Join Gwen Ifill for these stories and more on this week’s WASHINGTON WEEK tonight at 8:00 p.m. on WPBT2.
Chrysler filed for Chapter 11 bankruptcy protection today as part of a bigger plan to reorganize and avoid going out of business. David Wessel of The Wall Street Journal will report on Chrysler’s plan that includes a merger with Italian automaker Fiat and an additional $8-billion in aid from the U.S. government.
This week the World Health Organization raised the swine flu pandemic threat alert to stage 5, but what does that mean? Spencer Hsu of The Washington Post explains what health authorities are doing to protect people here at home and around the globe from the threat of swine flu and provide prospective on how significant the outbreak appears to be.
After 28 years as a Republican, Pennsylvania Senator Arlen Specter decided to switch his party affiliation this week potentially allowing Democrats to get even closer to a filibuster-proof majority in the Senate. Alexis Simendinger of National Journal will examine the broad implications of Senator Specter's decision on President Barack Obama's agenda and the future of the Republican Party.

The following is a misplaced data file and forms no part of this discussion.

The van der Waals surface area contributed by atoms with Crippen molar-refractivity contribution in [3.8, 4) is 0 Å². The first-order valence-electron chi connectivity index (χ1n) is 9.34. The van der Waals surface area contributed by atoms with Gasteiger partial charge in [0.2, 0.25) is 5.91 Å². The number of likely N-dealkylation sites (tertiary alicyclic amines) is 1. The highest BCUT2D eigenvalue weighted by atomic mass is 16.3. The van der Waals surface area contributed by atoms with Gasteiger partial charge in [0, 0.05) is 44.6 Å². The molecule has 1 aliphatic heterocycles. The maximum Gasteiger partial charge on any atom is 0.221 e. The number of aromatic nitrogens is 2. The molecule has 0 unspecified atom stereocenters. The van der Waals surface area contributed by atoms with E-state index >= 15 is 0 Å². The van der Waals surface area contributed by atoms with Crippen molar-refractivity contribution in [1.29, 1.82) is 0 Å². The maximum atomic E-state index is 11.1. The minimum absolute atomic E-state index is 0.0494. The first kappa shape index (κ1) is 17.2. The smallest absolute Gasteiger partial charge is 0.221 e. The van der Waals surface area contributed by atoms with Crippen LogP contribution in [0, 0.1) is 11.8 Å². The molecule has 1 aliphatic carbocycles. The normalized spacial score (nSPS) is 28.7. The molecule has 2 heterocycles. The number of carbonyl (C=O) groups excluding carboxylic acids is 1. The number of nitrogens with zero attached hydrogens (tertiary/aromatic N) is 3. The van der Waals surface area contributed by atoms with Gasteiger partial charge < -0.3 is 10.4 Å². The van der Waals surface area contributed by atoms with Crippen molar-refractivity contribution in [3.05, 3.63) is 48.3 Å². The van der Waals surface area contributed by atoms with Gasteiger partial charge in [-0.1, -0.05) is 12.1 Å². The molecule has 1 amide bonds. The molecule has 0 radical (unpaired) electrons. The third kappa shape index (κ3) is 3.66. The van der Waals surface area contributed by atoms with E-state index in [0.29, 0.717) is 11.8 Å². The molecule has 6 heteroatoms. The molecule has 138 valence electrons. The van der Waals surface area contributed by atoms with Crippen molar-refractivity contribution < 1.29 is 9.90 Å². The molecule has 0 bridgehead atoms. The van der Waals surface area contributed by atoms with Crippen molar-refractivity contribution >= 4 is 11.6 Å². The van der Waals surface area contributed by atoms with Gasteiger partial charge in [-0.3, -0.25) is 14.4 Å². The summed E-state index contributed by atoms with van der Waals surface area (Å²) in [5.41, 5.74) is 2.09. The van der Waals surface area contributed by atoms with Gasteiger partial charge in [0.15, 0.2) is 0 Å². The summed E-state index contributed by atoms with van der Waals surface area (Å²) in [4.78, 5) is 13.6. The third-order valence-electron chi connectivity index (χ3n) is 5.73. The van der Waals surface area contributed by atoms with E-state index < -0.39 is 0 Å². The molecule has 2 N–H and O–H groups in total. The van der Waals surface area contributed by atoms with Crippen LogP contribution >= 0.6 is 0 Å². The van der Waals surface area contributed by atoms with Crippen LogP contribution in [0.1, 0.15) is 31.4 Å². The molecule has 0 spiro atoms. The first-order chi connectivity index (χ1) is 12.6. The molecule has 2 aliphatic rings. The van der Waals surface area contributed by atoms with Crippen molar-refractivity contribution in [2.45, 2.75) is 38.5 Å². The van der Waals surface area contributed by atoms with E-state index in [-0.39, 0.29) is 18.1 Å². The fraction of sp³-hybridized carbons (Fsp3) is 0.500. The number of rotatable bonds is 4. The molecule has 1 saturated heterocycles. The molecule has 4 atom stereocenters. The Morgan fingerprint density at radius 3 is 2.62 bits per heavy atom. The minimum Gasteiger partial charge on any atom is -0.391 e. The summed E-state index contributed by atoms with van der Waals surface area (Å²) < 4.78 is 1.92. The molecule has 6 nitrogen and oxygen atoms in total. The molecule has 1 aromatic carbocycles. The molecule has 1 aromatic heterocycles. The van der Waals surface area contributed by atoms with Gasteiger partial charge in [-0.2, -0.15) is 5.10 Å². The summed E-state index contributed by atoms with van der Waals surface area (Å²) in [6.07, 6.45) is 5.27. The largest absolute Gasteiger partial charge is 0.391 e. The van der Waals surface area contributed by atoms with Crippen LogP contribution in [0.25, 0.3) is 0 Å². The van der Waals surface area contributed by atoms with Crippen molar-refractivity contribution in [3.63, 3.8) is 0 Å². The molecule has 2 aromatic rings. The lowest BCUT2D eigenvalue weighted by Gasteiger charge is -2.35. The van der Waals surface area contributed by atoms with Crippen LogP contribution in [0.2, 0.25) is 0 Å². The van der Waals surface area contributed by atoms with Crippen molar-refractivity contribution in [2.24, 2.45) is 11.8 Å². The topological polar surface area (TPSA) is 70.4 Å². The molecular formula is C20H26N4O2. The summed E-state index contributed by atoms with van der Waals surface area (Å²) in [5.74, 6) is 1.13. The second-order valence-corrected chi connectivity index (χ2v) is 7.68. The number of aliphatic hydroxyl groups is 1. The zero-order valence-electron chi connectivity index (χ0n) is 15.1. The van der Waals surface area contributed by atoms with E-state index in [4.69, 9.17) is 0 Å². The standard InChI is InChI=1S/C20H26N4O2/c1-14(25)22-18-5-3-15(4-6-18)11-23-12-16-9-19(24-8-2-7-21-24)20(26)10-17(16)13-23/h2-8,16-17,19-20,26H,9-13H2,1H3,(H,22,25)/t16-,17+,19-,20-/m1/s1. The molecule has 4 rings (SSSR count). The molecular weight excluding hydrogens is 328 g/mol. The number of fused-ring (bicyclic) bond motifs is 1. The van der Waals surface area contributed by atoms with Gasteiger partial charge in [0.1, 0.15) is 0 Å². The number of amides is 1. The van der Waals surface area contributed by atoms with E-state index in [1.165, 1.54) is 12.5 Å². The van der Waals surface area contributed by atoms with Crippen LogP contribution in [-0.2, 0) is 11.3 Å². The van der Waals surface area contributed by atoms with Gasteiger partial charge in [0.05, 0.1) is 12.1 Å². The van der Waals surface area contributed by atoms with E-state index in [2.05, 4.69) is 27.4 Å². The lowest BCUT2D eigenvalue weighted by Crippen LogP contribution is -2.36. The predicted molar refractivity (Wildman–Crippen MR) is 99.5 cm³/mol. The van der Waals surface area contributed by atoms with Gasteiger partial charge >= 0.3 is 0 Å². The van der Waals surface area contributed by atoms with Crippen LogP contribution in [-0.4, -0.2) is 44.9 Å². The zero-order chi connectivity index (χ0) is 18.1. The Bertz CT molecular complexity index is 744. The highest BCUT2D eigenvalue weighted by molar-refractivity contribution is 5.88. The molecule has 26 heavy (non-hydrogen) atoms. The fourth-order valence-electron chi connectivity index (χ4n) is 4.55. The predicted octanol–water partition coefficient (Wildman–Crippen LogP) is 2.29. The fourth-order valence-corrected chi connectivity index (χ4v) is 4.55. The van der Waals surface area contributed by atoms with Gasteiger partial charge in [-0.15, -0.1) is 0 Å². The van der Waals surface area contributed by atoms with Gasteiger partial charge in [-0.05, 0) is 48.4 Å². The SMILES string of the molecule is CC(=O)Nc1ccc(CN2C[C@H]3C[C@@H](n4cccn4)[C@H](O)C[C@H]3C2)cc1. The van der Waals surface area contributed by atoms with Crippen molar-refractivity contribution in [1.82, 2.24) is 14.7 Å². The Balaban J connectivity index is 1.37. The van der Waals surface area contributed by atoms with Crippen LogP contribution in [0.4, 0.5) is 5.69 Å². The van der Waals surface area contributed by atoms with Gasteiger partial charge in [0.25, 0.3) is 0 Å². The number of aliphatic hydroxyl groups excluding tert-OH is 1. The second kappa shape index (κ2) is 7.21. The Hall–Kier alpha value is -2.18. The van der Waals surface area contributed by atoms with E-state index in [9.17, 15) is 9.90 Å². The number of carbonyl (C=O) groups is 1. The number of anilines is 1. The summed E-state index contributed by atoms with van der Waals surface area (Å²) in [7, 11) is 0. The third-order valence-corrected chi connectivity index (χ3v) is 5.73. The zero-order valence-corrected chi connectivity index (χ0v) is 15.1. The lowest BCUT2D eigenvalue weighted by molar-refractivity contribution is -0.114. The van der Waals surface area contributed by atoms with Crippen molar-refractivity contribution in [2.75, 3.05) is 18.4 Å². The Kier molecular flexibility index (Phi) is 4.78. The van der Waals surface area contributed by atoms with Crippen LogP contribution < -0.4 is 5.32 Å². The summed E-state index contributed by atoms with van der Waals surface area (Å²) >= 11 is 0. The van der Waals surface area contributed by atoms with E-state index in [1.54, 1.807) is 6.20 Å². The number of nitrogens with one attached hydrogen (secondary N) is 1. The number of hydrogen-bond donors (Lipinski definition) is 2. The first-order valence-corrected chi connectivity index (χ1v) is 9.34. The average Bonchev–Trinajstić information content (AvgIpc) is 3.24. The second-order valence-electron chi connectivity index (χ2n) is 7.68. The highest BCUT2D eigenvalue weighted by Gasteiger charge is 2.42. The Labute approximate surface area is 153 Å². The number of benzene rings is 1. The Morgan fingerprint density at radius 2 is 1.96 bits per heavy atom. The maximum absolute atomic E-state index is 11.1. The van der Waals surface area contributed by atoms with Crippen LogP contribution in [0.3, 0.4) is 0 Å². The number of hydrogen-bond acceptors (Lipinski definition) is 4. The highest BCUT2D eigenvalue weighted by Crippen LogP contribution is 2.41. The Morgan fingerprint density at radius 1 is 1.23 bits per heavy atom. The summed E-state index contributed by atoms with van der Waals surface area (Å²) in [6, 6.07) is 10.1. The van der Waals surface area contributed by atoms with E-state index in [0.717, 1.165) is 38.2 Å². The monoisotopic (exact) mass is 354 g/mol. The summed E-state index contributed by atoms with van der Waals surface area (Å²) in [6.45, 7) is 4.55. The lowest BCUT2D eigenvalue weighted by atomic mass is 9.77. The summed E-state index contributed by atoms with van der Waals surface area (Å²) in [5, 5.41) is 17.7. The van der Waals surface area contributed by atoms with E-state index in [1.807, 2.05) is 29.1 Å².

Jeff Zeleny of The New York Times will have analysis of President Obama's first 100 days in office and look back at what progress the administration has made on some of its key priorities including the economy, health care, and the war in Iraq.
At 9:00 p.m. on Bill Moyers' Journal
New debate has emerged from the release of the Department of Justice’s Office of Legal Counsel memos approving extreme measures of interrogation under the Bush administration. But, as the President acknowledges “a dark and painful chapter,” how should he respond to allegations of torture? Bill Moyers sits down with Bruce Fein, former deputy attorney general under President Ronald Reagan and chairman of the American Freedom Agenda, and Mark Danner, who has been reporting on the US treatment and interrogation of detainees for the New York Review of Books. Also on the program, the Journal profiles Steve Meacham, a Massachusetts community organizer fighting to keep working people in their homes.